11. Yang, Y.; Gong, Z.; Wang, Z. Yes-Associated Protein Reduces Neuroinflammation through Upregulation of Sirt3 and Inhibition of JNK Signaling Pathway. J. Recept. Signal Transduct. 2019, 39, 479–487.
    12. Lavado, A.; Park, J.Y.; Paré, J.; Finkelstein, D.; Pan, H.; Xu, B.; Fan, Y.; Kumar, R.P.; Neale, G.; Kwak, Y.D.; et al. The Hippo Pathway Prevents YAP/TAZ–Driven Hypertranscription and Controls Neural Progenitor Number. Dev. Cell 2018, 47, 576–591.e8.
    13. Rivas, S.; Antón, I.M.; Wandosell, F. WIP-YAP/TAZ as A New Pro-Oncogenic Pathway in Glioma. Cancers 2018, 10, 191.
    14. Mueller, K.A.; Glajch, K.E.; Huizenga, M.N.; Wilson, R.A.; Granucci, E.J.; Dios, A.M.; Tousley, A.R.; Iuliano, M.; Weisman, E.; LaQuaglia, M.J.; et al. Hippo Signaling Pathway Dysregulation in Human Huntington’s Disease Brain and Neuronal Stem Cells. Sci. Rep. 2018, 8, 11355.
    15. Tanaka, H.; Homma, H.; Fujita, K.; Kondo, K.; Yamada, S.; Jin, X.; Waragai, M.; Ohtomo, G.; Iwata, A.; Tagawa, K.; et al. YAP-Dependent Necrosis Occurs in Early Stages of Alzheimer’s Disease and Regulates Mouse Model Pathology. Nat. Commun. 2020, 11.
    16. Melka, M.G.; Castellani, C.A.; O’Reilly, R.; Singh, S.M. Insights into the Origin of DNA Methylation Differences between Monozygotic Twins Discordant for Schizophrenia. J. Mol. Psychiatry 2015, 3, 7.
    17. O’Connell, K.S.; McGregor, N.W.; Lochner, C.; Emsley, R.; Warnich, L. The Genetic Architecture of Schizophrenia, Bipolar Disorder, Obsessive-Compulsive Disorder and Autism Spectrum Disorder. Mol. Cell. Neurosci. 2018, 88, 300–307.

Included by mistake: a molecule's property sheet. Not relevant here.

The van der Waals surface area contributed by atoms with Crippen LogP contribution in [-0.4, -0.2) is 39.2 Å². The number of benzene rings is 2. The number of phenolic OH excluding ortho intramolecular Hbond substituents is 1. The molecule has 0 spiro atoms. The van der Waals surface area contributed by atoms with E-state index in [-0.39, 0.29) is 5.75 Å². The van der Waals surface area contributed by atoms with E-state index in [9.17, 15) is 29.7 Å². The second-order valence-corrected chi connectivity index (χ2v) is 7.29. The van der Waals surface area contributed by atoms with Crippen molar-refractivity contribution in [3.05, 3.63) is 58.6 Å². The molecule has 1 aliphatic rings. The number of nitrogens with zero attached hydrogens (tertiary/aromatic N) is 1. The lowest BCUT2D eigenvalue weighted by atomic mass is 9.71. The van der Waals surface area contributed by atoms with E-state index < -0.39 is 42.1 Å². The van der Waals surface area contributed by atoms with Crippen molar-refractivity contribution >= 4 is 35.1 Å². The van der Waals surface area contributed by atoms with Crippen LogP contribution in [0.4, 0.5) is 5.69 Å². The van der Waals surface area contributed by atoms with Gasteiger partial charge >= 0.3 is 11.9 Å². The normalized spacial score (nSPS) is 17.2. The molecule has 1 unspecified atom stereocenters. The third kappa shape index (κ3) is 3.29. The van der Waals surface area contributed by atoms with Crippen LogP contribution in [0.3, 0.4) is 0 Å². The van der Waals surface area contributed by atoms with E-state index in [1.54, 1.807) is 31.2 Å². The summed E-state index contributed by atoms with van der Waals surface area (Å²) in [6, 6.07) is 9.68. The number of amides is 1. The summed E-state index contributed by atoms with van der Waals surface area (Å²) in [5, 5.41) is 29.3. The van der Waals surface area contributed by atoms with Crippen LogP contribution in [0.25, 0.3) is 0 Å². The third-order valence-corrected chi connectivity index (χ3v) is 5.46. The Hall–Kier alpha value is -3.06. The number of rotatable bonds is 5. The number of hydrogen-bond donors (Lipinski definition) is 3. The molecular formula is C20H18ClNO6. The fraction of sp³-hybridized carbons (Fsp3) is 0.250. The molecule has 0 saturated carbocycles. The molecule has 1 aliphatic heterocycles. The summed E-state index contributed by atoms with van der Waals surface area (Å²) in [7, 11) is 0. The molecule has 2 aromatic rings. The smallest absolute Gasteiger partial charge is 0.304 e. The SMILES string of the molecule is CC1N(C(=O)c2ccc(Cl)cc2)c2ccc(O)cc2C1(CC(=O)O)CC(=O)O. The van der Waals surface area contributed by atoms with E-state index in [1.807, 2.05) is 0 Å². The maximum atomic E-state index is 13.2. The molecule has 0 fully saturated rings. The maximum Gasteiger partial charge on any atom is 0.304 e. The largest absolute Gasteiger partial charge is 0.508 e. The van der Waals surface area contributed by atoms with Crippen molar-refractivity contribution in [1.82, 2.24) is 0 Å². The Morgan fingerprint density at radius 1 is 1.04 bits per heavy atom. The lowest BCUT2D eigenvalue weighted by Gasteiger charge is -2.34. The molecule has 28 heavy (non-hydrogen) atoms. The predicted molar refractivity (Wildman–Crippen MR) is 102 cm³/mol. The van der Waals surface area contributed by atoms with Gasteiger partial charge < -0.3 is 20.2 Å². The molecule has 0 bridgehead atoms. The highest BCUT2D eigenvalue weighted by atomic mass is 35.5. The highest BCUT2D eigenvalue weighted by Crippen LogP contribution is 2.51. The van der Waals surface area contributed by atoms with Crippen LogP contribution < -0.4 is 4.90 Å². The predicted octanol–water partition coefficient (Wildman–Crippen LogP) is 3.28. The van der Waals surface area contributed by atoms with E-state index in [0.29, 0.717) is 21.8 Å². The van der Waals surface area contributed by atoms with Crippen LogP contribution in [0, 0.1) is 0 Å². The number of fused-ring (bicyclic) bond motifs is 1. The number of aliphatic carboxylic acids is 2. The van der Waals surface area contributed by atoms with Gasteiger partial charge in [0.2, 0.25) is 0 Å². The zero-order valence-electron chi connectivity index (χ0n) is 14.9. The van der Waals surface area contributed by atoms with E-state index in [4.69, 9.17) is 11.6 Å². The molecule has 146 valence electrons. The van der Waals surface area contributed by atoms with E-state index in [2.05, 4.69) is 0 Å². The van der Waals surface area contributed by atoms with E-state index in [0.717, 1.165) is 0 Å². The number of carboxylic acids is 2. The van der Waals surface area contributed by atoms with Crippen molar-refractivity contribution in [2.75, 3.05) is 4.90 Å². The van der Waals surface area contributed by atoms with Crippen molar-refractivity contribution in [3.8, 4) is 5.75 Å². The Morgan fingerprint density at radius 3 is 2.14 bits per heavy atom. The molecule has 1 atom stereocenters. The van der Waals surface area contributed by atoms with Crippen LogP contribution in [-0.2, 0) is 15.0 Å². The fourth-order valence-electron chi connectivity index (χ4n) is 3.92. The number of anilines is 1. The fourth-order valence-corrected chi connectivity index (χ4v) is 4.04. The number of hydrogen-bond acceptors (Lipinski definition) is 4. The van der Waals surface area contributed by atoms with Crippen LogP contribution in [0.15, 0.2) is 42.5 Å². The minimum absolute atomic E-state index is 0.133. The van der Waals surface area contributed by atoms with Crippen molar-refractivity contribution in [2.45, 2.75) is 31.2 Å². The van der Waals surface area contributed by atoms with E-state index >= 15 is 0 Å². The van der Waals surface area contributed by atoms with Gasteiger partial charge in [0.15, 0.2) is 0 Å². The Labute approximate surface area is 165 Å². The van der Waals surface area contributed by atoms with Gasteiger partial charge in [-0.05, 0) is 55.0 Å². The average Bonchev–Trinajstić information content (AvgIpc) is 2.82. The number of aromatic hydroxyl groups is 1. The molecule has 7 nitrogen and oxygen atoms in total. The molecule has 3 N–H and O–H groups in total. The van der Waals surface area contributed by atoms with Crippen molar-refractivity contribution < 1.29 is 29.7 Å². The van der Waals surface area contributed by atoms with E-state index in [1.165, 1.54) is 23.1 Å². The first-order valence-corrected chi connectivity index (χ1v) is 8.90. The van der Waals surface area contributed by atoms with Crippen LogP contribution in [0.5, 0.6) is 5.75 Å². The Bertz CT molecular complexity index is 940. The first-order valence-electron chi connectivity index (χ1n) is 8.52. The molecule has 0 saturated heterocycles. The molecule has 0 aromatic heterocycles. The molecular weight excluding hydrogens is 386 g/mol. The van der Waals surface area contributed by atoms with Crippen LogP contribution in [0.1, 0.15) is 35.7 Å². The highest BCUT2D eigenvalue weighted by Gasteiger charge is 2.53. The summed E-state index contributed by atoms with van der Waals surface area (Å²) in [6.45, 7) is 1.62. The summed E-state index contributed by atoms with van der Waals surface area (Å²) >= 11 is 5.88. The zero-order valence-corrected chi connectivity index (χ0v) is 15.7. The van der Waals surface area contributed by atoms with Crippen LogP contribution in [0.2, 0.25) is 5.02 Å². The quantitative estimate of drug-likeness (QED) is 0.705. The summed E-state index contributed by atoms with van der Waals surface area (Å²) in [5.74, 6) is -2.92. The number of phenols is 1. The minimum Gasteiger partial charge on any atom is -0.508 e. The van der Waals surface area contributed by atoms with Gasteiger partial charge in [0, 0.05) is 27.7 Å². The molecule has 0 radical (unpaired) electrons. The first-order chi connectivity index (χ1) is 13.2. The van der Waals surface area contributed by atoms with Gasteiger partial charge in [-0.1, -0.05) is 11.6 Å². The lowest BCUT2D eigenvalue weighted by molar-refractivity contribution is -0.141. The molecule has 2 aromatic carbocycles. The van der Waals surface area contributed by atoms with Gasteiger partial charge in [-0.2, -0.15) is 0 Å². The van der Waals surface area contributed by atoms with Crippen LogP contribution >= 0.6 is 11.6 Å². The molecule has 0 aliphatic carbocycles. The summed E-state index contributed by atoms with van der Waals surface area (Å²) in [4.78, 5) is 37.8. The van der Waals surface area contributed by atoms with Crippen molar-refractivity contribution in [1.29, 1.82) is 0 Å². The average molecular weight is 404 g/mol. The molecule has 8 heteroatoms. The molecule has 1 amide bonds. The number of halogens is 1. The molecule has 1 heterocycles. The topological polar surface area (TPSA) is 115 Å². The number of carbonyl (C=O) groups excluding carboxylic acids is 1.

18. Liu, Y.; Gu, H.-Y.; Zhu, J.; Niu, Y.-M.; Zhang, C.; Guo, G.-L. Identification of Hub Genes and Key Pathways Associated With Bipolar Disorder Based on Weighted Gene Co-Expression Network Analysis. Front. Physiol. 2019, 10.
    19. Bame, M.; McInnis, M.; O’Shea, K.S. MicroRNA Alterations in Induced Pluripotent Stem Cell-Derived Neurons from Bipolar Disorder Patients: Pathways Involved in Neuronal Differentiation, Axon Guidance and Plasticity. Stem Cells Dev. 2020.
    20. Yang, C.-E.; Lee, W.-Y.; Cheng, H.-W.; Chung, C.-H.; Mi, F.-L.; Lin, C.-W. The Antipsychotic Chlorpromazine Suppresses YAP Signaling, Stemness Properties, and Drug Resistance in Breast Cancer Cells. Chem. Biol. Interact. 2019, 302, 28–35.
    21. Davood, Z.-A.; Shamsi, S.; Ghaedi, H.; Sahand, R.-I.; Mojtaba, G.; Mahdi, T.; Reza, M.; Ebrahimi, M.J.; Miri-Moosavi, R.S.; Boosaliki, S.; et al. Valproic Acid May Exerts Its Cytotoxic Effect through Rassf1a Expression Induction in Acute Myeloid Leukemia. Tumour Biol. 2016, 37, 11001–11006.
    22. Shy, B.R.; Wu, C.-I.; Khramtsova, G.F.; Zhang, J.Y.; Olopade, O.I.; Goss, K.H.; Merrill, B.J. Regulation of Tcf7l1 DNA Binding and Protein Stability as Principal Mechanisms of Wnt/β-Catenin Signaling. Cell Rep. 2013, 4, 1–9.